Flos Caryophylli should not be administered during pregnancy or lactation or to children without medical supervision. Allergic contact dermatitis has been reported in patients who were regularly exposed to Flos Caryophylli or who already had dermatitis of the fingertips Store in a well-closed container, protected from light 1 , 5. African pharmacopoeia. I English ed. Beijing, Chemical Industry Press, The Japanese pharmacopoeia , 13th ed.
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Tokyo, Ministry of Health and Welfare, Blaschek W et al. Hagers Handbuch der pharmazeutischen Praxis. Folgeband 2: Drogen A-K , 5th ed. Berlin, Springer-Verlag, Farnsworth NR, ed. Quality control methods for medicinal plant materials. Geneva, World Health Organization, Guidelines for predicting dietary intake of pesticide residues , 2nd rev. Leung AY, Foster S. Encyclopedia of common natural ingredients used in food, drugs, and cosmetics , 2nd ed.
Blumenthal M et al. The complete German Commission E monographs. Perez C, Anesini C. Antibacterial activity of alimentary plants against Staphylococcus aureus growth.
31 editions of this work
American Journal of Chinese Medicine , , Fitzpatrick FK. Plant substances active against Mycobacterium tuberculosis. Antibiotics and Chemotherapy , , Phenolic spice constituents sporostatic to Bacillus subtilis. Journal of Food Science , , Antimicrobial effect of spices on the growth of Yersinia enterocolitica. Journal of Herbs, Spices and Medicinal Plants , , Ungsurungsie M et al.
Mutagenicity screening of popular Thai spices. Food and Chemical Toxicology , , Sharma A et al. Microbiological status and antifungal properties of irradiated spices. Journal of Agricultural Food and Chemistry , , Antifungal activity of plant extracts used in therapy.
Study of 40 plant extracts against 9 fungi species. Himejima A, Kubo I. Antimicrobial agents from Licaria puchuri-major and their synergistic effects with polygodial. Journal of Natural Products , , Kubo I et al. Naturally occurring anti-acne agents. Antibacterial activity of French tarragon Artemisia dracunculus L.
Journal of Horticultural Science , , Laekeman GM et al. Eugenol, a valuable compound for in vitro experimental research and worthwhile for further in vivo investigation. Phytotherapy Research , , Garg SC, Siddiqui N. Antifungal activity of some essential oil isolates. Pharmazie , , Rahalison L et al. Antifungal tests in phytochemical investigations: comparison of bioautographic methods using phytopathogenic and human pathogenic fungi.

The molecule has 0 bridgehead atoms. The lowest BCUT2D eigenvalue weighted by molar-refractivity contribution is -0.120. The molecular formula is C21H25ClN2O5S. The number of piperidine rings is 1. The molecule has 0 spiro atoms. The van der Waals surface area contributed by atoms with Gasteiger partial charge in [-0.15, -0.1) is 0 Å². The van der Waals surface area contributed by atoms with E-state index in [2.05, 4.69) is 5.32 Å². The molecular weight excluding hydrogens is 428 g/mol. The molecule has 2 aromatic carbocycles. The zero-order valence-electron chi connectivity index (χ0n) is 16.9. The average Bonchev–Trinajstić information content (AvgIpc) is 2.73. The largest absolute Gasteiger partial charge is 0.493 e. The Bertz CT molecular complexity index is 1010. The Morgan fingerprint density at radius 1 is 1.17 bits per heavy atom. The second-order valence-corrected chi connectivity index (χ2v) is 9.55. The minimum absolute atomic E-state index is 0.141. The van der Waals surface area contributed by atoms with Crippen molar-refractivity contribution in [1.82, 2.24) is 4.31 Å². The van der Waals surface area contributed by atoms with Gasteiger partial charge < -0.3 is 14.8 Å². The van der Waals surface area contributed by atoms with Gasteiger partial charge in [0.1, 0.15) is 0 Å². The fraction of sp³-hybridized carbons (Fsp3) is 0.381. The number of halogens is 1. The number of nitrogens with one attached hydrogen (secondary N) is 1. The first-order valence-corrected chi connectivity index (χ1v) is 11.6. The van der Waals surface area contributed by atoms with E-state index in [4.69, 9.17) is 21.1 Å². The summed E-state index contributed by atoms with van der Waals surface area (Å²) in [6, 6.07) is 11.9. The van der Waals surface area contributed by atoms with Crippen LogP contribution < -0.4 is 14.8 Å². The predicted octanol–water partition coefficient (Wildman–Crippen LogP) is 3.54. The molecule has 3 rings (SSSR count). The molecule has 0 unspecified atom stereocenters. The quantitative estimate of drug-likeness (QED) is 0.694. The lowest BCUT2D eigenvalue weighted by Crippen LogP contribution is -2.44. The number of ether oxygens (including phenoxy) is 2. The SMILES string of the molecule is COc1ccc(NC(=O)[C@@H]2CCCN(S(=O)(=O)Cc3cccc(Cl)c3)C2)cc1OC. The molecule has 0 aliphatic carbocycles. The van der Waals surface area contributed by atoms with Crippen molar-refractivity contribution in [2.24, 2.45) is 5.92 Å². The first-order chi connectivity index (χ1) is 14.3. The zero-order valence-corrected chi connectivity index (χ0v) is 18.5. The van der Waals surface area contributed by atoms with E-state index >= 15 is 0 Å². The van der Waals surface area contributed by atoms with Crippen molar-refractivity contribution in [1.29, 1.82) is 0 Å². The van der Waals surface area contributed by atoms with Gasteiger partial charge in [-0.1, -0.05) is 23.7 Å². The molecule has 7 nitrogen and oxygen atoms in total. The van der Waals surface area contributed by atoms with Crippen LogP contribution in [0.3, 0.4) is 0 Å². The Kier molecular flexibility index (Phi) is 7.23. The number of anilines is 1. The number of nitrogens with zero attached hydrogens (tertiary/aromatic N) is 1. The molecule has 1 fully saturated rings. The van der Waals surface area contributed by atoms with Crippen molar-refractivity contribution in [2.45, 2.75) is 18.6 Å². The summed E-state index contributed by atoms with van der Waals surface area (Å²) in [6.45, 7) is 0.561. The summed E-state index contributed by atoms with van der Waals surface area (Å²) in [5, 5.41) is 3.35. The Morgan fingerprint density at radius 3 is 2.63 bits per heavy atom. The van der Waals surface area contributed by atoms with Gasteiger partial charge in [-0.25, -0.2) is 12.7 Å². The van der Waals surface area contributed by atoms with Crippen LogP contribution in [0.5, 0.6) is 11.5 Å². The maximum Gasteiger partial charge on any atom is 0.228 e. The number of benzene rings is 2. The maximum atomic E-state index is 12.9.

Planta Medica , , Thompson DP. Fungitoxic activity of essential oil components on food storage fungi. Mycologia , , Takechi M, Tanaka Y. Purification and characterization of antiviral substance from the bud Syzygium aromatica. Kurokawa M et al. Efficacy of traditional herbal medicines in combination with acyclovir against herpes simplex 1 infection in vitro and in vivo. Antiviral Research , , Antiviral traditional medicines against herpes simplex virus HSV-1 , poliovirus, and measles virus in vitro and their therapeutic efficacy for HSV-1 infection in mice.
Prophylactic efficacy of traditional herbal medicines against recurrent herpes simplex virus type 1 infection from latently infected ganglia in mice. Journal of Dermatological Sciences , , Lembke A, Deininger R.
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Phytotherapie, Grundlagen-Klinik-Praxis. Stuttgart, Hippokrates Verlag, Purification and characterization of eugenin as an anti-herpes virus compound from Geum japonicum and Syzygium aromaticum. Journal of Pharmacology and Experimental Therapeutics , , Yasukawa K et al. Inhibitory effect of edible plant extracts on O tetradecanoylphorbolacetate-induced ear oedema in mice. Lee GI et al. Inhibitory effects of oriental herbal medicines on IL-8 induction in lipopolysaccharide-activated rat macrophages.
Bennett A et al. The biological activity of eugenol, a major constituent of nutmeg Myristica fragrans : studies on prostaglandins, the intestine and other tissues. Studies on anti-inflammatory activity of spice principles and dietary N-2 polyunsaturated acids on carrageenan-induced inflammation in rats.
Annals of Nutrition and Metabolism , , Saeed SA et al. Eugenol: a dual inhibitor of platelet-activating factor and arachidonic acid metabolism. Phytomedicine , , Sharma JN et al. Suppressive effects of eugenol and ginger oil on arthritic rats. Pharmacology , , Pongprayoon U. Pharmacognostic studies on the Thai medicinal plant Ipomoea pes-caprae L.
Pak bung ta lae. Acta Pharmaceutica Nordica , , Pongprayoon U et al. Compounds inhibiting prostaglandin synthesis isolated from Ipomoea pes-caprae. Inhibition of ethyl phenylpropiolate-induced rat-ear oedema by compounds isolated from Ipomoea pes-caprae L.
Dewhirst FE. Fragaria x ananassa. Malus spectabilis. Malus x domestica. Mespilus germanica. Prunus armeniaca. Prunus avium. Prunus domestica. Prunus domestica subsp. Prunus dulcis. Prunus persica var. Prunus salicina. Pseudocydonia sinensis. Pyrus bretschneideri. Pyrus communis. Pyrus pyrifolia. Purus ussuriensis. Rubus fruticosus aggr. Rubus idaeus. Rubus occidentalis. Rubus x loganobaccus. Sorbus domestica. Aegle marmelos. Citrus amblycarpa. Citrus australasica. Citrus australis. Citrus garrawayi. Citurs hystrix.
Citrus inodora. Citrus japonica 'Marumi'. Citrus japonica 'Meiwa'. Citrus japonica 'Nagami'. Citrus japonica 'Polyandra'. Citrus latifolia. Citrus maxima. Citrus medica. Citrus medica var. Citrus reticulate. Citrus reticulata Satsuma Group. Citrus reticulata 'Shiranui'. Citrus wintersii. Citrus x aurantiifolia. Citrus x aurantium Grapefruit Group. Citrus x aurantium Sour Orange Group. Citrus x aurantium Sweet Orange Group. Citrus x aurantium Tangelo Group. Citrus x aurantium Tangor Group. Citrus x floridana. Citrus x jambhiri. Citrus x limon. Citrus x macrocarpa.
Clausena lansium. Limonia acidissima. Merrillia caloxylon.